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If you're like most small business owners, you won't see a profit in your first year of operation. And as your business grows, you may face one or more years in which your business's expenses exceed its income. You may also make tax planning decisions, such as claiming bonus depreciation or expensing assets, that create a loss for tax purposes. In other words, the business may have a loss for the year.
Although it may be small comfort, if you have a loss and your business is organized as a sole proprietorship, you'll normally be able to deduct the loss from your total income from other business ventures or from any salary, wages, or other earnings. If the business loss exceeds your total income for the year, any unused portion of the loss, which is known in the tax laws as a net operating loss (NOL), can be used to offset income and reduce taxes in other years.
The net operating loss deduction is an exception to the general income tax rule that your taxable income is determined on the basis of your current year's events. This deduction allows you to offset one year's losses against another year's income. A net loss from the operation of a trade or business, casualty losses, and losses resulting from employee business expenses are included in this computation, but losses from a trade or business are the most common occurrence.
Calculating an NOL can be tricky and we suggest that, if you have one, you consult a professional to help ensure you do it correctly, or get the IRS's free Publication 536, Net Operating Losses. The following discussion is intended to give you a basic understanding of how NOLs work for sole proprietors:
Other forms of business. If your business is organized as a partnership, a multiple-owner LLC (which is treated as a partnership), or an S corporation, different, even more complicated rules apply.
Generally, a partner's share of the partnership loss (including capital loss) is allowed only to the extent of the adjusted basis of his or her partnership interest at the end of the partnership's tax year in which the loss occurred (but before reduction by the current year's loss). This is not necessarily the same as the balance in the partner's capital account. Any excess is allowed as a deduction in later years to the extent that the partner's basis is increased above zero.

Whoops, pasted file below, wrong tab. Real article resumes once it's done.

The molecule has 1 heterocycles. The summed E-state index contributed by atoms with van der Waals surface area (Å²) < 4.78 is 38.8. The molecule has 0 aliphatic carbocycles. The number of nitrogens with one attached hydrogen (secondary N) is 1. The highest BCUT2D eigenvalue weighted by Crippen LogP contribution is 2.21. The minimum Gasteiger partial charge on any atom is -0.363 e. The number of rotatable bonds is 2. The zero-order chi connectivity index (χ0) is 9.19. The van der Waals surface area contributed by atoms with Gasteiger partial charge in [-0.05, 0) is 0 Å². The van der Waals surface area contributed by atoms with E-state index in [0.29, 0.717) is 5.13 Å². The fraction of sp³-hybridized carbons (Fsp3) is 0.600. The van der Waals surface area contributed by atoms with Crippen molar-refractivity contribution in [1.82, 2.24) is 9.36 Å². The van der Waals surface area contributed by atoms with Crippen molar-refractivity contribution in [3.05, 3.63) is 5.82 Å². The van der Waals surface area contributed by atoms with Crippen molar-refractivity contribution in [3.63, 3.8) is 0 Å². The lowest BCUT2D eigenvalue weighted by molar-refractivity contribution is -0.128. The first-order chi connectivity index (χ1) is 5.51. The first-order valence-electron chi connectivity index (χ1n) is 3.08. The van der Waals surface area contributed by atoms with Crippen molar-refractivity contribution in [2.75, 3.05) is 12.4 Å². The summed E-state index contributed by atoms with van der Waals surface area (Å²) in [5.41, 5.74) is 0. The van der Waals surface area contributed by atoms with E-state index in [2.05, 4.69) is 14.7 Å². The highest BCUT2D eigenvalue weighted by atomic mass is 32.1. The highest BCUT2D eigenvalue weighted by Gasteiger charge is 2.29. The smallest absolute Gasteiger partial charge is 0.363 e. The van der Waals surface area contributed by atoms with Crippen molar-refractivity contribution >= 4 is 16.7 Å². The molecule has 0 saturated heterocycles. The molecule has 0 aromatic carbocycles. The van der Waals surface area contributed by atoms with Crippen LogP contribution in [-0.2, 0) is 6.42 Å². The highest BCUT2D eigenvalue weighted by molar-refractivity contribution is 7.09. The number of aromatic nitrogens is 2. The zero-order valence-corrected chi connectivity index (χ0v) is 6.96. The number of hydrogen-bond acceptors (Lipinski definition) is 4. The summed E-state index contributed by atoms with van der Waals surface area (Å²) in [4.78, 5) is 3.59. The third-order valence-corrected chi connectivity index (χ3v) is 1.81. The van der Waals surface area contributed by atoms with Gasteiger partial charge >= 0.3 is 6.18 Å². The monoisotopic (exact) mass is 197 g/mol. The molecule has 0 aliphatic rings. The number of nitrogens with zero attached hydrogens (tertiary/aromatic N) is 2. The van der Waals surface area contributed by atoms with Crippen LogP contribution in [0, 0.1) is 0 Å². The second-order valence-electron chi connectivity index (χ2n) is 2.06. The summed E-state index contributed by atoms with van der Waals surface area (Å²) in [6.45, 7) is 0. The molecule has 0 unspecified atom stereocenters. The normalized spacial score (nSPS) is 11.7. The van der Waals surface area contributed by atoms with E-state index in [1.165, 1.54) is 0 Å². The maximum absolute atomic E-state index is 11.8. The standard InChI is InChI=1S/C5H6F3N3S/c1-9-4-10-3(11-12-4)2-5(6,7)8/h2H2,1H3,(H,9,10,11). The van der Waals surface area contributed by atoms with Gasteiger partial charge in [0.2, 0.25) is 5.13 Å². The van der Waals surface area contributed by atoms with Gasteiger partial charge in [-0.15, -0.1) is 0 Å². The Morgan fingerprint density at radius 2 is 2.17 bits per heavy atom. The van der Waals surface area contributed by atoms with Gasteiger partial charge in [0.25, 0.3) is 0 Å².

The rules for S corporation shareholders are similar, with one major exception. A shareholder of an S corporation only increases his or her basis in the shares by any loans made directly from the shareholder to the corporation. Indebtedness guaranteed by a shareholder does not increase basis. Thus, a shareholder's basis in his or her interest will be less, in most cases, than a partner's.
The partner's or shareholder's allowable loss may be deducted by the partner on his or her individual returns as a business loss, subject to the passive activity rules. Although the partnership itself may not carry the loss backward or forward to other years as a net operating loss, the partners' shares of the loss may result in net operating loss carrybacks or carryovers on their individual returns. For more information on how this would work, consult your tax advisor.
If your business is organized as a C corporation, any net operating loss it suffers provides no tax benefit to the shareholders. Such a loss can only be used by the corporation itself; it may be offset against the income of its subsidiaries (if any) if a consolidated return is filed, carried back against past income, or carried forward to reduce future income. A corporation can carry a net operating loss back two years and forward 20 years. If net operating losses are anticipated by a corporation, it may be beneficial to elect S corporation status and pass the losses on to the shareholders.